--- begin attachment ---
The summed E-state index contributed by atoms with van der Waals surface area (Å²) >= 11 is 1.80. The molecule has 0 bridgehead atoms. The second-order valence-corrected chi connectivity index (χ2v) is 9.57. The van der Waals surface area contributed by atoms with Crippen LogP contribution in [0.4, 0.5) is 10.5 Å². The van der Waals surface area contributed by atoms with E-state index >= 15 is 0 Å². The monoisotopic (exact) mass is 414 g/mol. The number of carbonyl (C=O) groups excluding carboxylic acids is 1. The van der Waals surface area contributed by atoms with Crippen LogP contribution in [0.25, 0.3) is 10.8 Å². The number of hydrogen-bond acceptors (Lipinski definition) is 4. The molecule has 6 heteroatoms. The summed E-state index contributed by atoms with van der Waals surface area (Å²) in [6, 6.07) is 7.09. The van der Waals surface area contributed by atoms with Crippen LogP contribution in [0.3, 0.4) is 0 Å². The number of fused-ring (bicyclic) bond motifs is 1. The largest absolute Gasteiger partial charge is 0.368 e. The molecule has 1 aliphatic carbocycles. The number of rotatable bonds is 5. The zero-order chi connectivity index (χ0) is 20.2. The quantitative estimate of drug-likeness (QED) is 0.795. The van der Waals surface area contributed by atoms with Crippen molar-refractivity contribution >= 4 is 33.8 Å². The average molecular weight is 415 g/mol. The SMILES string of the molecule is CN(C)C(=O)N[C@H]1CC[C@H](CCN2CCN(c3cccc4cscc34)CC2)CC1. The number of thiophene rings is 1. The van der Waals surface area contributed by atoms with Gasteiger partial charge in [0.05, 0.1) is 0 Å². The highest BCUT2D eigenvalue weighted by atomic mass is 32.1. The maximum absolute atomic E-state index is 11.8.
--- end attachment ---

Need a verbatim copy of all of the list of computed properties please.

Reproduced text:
The summed E-state index contributed by atoms with van der Waals surface area (Å²) >= 11 is 1.80. The molecule has 0 bridgehead atoms. The second-order valence-corrected chi connectivity index (χ2v) is 9.57. The van der Waals surface area contributed by atoms with Crippen LogP contribution in [0.4, 0.5) is 10.5 Å². The van der Waals surface area contributed by atoms with E-state index >= 15 is 0 Å². The monoisotopic (exact) mass is 414 g/mol. The number of carbonyl (C=O) groups excluding carboxylic acids is 1. The van der Waals surface area contributed by atoms with Crippen LogP contribution in [0.25, 0.3) is 10.8 Å². The number of hydrogen-bond acceptors (Lipinski definition) is 4. The molecule has 6 heteroatoms. The summed E-state index contributed by atoms with van der Waals surface area (Å²) in [6, 6.07) is 7.09. The van der Waals surface area contributed by atoms with Crippen LogP contribution in [0.3, 0.4) is 0 Å². The number of fused-ring (bicyclic) bond motifs is 1. The largest absolute Gasteiger partial charge is 0.368 e. The molecule has 1 aliphatic carbocycles. The number of rotatable bonds is 5. The zero-order chi connectivity index (χ0) is 20.2. The quantitative estimate of drug-likeness (QED) is 0.795. The van der Waals surface area contributed by atoms with Crippen molar-refractivity contribution >= 4 is 33.8 Å². The average molecular weight is 415 g/mol. The SMILES string of the molecule is CN(C)C(=O)N[C@H]1CC[C@H](CCN2CCN(c3cccc4cscc34)CC2)CC1. The number of thiophene rings is 1. The van der Waals surface area contributed by atoms with Gasteiger partial charge in [0.05, 0.1) is 0 Å². The highest BCUT2D eigenvalue weighted by atomic mass is 32.1. The maximum absolute atomic E-state index is 11.8.